The Association of Convenience Stores has claimed that over 24,000 local stores and 80,000 jobs could be put at risk by the National Living Wage policy introduced by the Chancellor in this month’s Budget.
The ACS has published a detailed analysis of the impact of the introduction of a £7.20 national living wage in April 2016 – which is set to increase to £9 by 2020. The research has established that the total cost a £7.20 national living wage will be £166m across the convenience sector, which will leave retailers with no option but to cut staff numbers or even look at closing their stores.
ACS Chief Executive, James Lowman said the Association had always supported a national minimum wage, but said that the move to a higher compulsory national living wage would have a devastating impact on the sector. “Our analysis only looks at the increase to a £7.20 national living wage from 2016, and as this rises to £9 by 2020 there could be far greater effect than even these figures suggest,” he said. “This analysis is backed up by evidence provided by our members which shows that they will be closing stores and laying staff off as a result of this policy.”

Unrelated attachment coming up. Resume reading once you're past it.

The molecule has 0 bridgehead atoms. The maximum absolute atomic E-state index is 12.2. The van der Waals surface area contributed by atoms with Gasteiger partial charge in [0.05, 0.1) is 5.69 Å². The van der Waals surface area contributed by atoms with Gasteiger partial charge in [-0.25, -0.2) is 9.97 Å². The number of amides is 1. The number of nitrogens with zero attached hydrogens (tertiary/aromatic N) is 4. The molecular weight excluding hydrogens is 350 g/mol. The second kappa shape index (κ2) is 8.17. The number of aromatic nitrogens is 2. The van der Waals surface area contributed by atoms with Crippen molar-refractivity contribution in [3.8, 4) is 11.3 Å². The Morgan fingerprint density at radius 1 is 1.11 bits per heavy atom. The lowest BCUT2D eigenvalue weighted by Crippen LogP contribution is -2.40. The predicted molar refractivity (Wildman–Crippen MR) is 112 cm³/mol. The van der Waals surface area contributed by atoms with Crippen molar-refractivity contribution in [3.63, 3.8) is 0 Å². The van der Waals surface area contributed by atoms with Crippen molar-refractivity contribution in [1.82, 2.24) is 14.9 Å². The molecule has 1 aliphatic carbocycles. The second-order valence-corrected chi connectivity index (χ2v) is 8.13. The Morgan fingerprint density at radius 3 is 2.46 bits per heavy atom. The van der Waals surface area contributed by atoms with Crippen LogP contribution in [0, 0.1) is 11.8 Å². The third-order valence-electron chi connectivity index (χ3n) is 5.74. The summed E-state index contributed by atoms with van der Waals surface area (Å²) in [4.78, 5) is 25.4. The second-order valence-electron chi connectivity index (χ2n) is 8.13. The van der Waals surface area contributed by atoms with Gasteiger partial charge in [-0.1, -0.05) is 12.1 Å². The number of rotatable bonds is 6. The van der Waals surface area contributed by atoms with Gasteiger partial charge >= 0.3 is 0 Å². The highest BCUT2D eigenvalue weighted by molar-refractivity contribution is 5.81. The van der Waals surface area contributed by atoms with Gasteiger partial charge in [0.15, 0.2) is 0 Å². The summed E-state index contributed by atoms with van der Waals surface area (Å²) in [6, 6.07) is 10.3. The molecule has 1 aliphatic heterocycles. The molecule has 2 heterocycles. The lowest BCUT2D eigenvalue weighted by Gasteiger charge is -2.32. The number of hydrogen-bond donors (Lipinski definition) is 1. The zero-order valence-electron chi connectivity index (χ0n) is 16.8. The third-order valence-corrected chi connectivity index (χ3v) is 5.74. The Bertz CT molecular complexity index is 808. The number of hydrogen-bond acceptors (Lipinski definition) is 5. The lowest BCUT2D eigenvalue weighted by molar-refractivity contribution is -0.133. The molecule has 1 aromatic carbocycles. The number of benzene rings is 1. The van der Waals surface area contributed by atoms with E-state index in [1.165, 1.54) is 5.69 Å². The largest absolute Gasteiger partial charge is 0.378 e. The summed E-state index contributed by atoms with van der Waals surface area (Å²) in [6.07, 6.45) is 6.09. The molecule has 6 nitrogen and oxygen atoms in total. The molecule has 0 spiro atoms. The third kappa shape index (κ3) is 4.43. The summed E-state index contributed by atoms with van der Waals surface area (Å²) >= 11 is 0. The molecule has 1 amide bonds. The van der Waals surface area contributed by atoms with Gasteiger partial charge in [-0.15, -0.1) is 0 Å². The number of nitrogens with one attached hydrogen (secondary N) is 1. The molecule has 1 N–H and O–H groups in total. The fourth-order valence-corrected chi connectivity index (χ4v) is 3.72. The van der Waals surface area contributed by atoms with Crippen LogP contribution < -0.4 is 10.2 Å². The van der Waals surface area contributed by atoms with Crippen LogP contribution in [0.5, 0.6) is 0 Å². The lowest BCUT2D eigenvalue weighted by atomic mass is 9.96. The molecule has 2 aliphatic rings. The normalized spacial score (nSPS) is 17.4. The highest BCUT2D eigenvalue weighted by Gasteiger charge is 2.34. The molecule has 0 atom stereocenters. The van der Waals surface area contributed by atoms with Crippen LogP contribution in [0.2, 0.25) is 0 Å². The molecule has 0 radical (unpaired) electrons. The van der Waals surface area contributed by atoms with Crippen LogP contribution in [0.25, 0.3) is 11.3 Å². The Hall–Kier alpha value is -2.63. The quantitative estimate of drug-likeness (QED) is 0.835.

He said that the chancellor must face up to the impact of the national living wage on businesses, and continue to let the independent Low Pay Commission set rates through to 2020. “The government also needs to look at other ways of supporting retailers hit by this new burden,” he added.
Although there has been an increase in Employment Allowance this provides comparatively small compensation for convenience stores.